Villagers hold up their job cards with no entries for the rural jobs program in the village of Lar Sauryana in Tikamgarh, Madhya Pradesh, India. (Photographer: Prashanth Vishwanathan/Bloomberg)

India’s Employment Situation Is Distressing, Says CMIE

India’s unemployment rate rose to a two-year high in February, according to the Centre for Monitoring Indian Economy.

The metric, which reflects the proportion of labour force that is unemployed, stood at 7.2 percent last month, CMIE said in a report. That’s much higher than the 5.9 percent unemployment rate in February 2018 and 5 percent in February 2017.

This comes at a time of decline in labour participation, the data showed. Labour participation rate—the proportion of working age population that is either employed or is unemployed but actively looking for a job—dropped from 43.2 percent in January 2019 to 42.7 percent in February. It stood at 43.8 percent in February 2018.

“This situation is very distressing,” said Mahesh Vyas, chief executive officer and managing director of CMIE. That’s because the unemployment rate is rising on a falling labour participation rate, he told BloombergQuint. “This means that lesser proportion of people is coming to the labour market. Even this lesser proportion is increasingly not finding jobs.”

He said though there is a reduced rush to the labour market, there can’t be a reduced rush for finding jobs. “A reduced rush is being welcomed by a higher unemployment rate. This is worst of both worlds.”

India’s Employment Situation Is Distressing, Says CMIE

But India’s problem, according to the CMIE report, is not its unemployment rate as much as it is the employment rate—the proportion of working-age population that is employed. India’s low unemployment rate stems from a low labour participation rate, it said. “At the core of the problem is very low job opportunities.”

Also, India’s employment rate has been “sharply declining” since November 2017 when it was at 41.8 percent, the report said. In February this year, the ratio stood at 39.7 percent. The total number of employed persons in February 2019 is estimated at 400 million, which is 7.5 million lesser than February 2017, it said.

Watch the full interaction:

Edited excerpts from the interview:

CMIE has been tracking unemployment since 2016. How serious is the issue from the two-and-a-half years of data that you have and the one that you have been tracking?

2018 was the worst. We did see a fall in job opportunities from November 2016 after demonetisation. So, 2017 was bad, but 2018 was worse than that. There is a steep decline in employment and the employment ratio. We are seeing large-scale discouraged unemployment which means that people who came to the labour market, tried to get a job, did not find one, tried for some more time and then gave up. When they give up, they leave the labour market and don’t call themselves unemployed; they say that they are not in the labour market, and they are not looking for jobs anymore and there ain’t any on offer anyway. That is the most distressful part. That shows up in the low and falling labour participation rate. The situation is grim.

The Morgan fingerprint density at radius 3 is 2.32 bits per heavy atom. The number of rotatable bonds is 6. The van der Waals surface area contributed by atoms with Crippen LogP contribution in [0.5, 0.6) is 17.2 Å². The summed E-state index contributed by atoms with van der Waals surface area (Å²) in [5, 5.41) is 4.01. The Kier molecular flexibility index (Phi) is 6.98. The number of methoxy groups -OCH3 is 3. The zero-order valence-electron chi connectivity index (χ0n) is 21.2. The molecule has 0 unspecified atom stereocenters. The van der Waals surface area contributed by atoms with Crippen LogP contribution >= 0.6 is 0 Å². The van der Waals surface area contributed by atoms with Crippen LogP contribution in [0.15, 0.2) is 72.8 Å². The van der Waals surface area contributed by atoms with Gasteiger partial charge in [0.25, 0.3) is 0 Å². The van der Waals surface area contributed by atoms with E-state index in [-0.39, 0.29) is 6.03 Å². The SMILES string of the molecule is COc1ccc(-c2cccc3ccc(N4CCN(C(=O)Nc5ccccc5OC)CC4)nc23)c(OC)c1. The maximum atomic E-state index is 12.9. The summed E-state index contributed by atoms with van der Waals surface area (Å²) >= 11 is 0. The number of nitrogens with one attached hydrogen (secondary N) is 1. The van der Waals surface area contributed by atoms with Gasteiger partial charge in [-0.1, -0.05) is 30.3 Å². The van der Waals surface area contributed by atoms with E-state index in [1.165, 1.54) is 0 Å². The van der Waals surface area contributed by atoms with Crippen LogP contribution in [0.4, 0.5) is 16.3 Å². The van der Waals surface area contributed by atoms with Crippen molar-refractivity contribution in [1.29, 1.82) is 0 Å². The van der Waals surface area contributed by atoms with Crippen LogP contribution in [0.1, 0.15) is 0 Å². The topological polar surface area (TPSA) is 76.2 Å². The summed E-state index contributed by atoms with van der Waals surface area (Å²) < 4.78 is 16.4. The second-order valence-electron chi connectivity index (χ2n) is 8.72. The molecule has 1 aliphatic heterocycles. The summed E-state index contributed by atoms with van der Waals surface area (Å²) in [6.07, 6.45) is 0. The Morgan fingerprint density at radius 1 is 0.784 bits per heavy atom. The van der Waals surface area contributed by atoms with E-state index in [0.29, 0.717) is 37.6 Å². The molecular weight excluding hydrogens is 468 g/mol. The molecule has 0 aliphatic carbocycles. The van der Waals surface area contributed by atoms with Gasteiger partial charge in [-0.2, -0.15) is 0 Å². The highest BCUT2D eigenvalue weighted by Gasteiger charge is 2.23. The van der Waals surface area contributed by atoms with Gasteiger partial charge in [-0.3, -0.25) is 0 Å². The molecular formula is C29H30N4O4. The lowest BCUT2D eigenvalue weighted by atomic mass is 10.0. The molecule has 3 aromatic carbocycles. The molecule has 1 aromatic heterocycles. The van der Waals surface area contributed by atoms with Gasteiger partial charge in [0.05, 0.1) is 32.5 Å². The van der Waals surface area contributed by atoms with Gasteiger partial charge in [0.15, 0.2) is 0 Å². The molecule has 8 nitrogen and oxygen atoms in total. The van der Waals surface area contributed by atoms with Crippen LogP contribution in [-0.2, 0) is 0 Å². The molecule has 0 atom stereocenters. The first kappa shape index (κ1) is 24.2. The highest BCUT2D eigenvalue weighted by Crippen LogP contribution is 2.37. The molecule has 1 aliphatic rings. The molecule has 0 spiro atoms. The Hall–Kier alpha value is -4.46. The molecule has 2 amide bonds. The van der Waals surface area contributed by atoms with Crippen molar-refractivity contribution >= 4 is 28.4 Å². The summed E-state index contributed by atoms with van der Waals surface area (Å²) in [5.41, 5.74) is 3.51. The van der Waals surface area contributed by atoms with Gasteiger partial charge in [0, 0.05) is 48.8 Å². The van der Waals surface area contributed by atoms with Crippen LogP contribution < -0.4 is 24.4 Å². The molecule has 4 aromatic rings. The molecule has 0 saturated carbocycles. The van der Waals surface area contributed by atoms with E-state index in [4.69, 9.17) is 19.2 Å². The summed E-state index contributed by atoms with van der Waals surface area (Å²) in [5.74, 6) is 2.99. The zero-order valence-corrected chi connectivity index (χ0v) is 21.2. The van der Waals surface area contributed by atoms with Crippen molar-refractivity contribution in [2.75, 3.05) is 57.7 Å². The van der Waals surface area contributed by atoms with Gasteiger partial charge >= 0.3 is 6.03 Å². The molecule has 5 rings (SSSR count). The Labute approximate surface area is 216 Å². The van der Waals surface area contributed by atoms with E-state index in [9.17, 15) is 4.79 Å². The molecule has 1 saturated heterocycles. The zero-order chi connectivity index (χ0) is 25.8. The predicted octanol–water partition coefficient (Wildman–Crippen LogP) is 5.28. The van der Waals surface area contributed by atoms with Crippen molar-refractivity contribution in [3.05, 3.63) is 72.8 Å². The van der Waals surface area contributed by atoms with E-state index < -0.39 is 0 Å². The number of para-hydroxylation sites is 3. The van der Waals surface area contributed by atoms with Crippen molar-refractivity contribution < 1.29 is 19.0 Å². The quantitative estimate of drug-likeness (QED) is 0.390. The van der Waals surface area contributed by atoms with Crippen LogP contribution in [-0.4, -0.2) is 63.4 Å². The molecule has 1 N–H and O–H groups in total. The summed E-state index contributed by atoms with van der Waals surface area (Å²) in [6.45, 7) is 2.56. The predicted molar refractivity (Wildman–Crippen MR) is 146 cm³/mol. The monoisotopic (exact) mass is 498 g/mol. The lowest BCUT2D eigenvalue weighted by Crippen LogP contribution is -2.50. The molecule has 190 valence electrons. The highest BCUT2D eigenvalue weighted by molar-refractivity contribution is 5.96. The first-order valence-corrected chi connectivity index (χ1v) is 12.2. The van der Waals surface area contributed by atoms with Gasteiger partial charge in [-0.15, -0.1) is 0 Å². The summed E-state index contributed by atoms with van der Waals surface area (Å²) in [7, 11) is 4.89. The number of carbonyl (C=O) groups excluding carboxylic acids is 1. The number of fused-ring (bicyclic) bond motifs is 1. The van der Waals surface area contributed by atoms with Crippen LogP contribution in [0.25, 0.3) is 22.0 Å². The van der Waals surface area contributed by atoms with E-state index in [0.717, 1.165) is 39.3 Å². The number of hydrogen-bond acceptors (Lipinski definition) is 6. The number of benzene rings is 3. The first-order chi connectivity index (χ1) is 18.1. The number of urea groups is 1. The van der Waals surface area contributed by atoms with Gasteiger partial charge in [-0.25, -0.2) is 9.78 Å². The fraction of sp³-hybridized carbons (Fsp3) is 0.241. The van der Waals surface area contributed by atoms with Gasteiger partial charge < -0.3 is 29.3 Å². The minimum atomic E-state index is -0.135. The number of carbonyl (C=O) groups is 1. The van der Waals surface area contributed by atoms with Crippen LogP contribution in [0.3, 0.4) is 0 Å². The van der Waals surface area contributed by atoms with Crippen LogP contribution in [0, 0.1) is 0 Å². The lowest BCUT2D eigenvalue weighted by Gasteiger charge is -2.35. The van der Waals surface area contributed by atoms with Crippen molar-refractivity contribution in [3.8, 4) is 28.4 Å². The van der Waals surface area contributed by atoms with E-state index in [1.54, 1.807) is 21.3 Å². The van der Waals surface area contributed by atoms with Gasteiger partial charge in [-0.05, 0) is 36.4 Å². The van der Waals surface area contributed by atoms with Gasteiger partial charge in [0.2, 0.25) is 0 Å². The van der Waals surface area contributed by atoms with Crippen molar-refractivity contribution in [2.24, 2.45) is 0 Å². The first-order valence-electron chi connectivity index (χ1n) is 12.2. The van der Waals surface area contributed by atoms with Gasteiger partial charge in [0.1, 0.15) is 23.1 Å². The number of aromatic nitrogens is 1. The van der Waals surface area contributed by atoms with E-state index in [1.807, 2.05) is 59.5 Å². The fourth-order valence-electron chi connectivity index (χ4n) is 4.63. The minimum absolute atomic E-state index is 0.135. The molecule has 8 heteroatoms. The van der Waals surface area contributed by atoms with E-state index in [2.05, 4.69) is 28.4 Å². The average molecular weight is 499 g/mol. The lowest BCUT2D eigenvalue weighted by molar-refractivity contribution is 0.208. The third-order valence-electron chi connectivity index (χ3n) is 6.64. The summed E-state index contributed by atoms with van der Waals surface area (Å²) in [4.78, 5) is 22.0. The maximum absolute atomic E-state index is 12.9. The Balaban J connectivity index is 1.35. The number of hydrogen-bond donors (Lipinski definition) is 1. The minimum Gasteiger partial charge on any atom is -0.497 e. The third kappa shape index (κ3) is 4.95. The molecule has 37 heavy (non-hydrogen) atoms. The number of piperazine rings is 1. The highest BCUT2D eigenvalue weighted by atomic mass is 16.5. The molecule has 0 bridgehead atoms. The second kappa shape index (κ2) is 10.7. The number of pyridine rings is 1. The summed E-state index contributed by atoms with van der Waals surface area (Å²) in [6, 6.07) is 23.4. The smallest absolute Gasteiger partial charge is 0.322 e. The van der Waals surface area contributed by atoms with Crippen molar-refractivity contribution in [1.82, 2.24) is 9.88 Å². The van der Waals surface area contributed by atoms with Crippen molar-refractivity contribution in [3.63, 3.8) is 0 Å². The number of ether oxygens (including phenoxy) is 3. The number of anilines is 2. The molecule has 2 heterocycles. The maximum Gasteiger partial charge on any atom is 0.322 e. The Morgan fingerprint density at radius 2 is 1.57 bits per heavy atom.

You mentioned the dreadful phenomenon of falling labour participation rate and rising unemployment rate. Why is this happening and why is this concerning?

It is concerning because the unemployment rate is rising on a falling labour participation rate. This means that lesser people, in proportion terms, are coming to the labour markets. Even this lesser proportion coming to the labour market are increasingly not finding jobs. If there was a rush of people coming in to the labour market and then you don’t find a job, it is understandable that the jobs on offer are not keeping up with the rush of people coming to the labour markets. However, we are seeing that the rush is declining and yet we are not seeing the reduced rush finding jobs in equal measure. A reduced rush is being welcomed by a higher unemployment rate. That is worst of both worlds and is very distressing. We require to see the unemployment rate decline, and to see the labour participation rate go up, we require more hands to the oar. We require more people to work and peddle the economy into a meaningful growth rate. These people need to get better wages. We seem to be slipping on all fronts. Lesser people coming to lend their hand to the growth process and even those who are coming, are not finding enough jobs.

About the falling labour force participation— how do we juxtapose lesser people looking for jobs due to fewer job opportunities, with someone unemployed still looking for a job? Giving up would not be an option and in a real-life scenario, how do they move out of the labour force completely and just look for a new job?

A lot of people who have worked in the labour markets in India for long understand that unemployment in India is essentially a phenomenon of the relatively well-off people. This implies that the poorer people cannot afford unemployment and they are always employed, no matter how miserable the job is in which they are engaged. Unemployment is a phenomenon of the upper crust. If this is the case, we are seeing people getting enrolled into educational institutes in a larger way, there are more graduates coming out now, so the upper sections of the society have increased in number. They are not finding the jobs. But what happens to them is that they look for the jobs for some time and then get discouraged that there are not enough jobs, and they fall back. These are the people who can afford to remain unemployed. We are gathering more data on this and in a few months we will be able to get a better handle on this. But it looks like that a lot of transfer payments are helping people to remain unemployed. When you have state governments giving out doles, which could unemployment doles which the congress has promised in states like Rajasthan and MP, or it could be the kind of transfers the government of Telangana is doing. In some southern states, you are getting these transfers from the government for distressed parts. Even waiver of loans is what can help a household say that they do not have to repay the debt and have more cash in hands, meaning that they can stay unemployed. There are many reasons and we need to dig the reasons in a systematic way. Anecdotal evidence seems to suggest that there are lot of government transfers to households in many ways is dissuading the people to participate in the labour markets.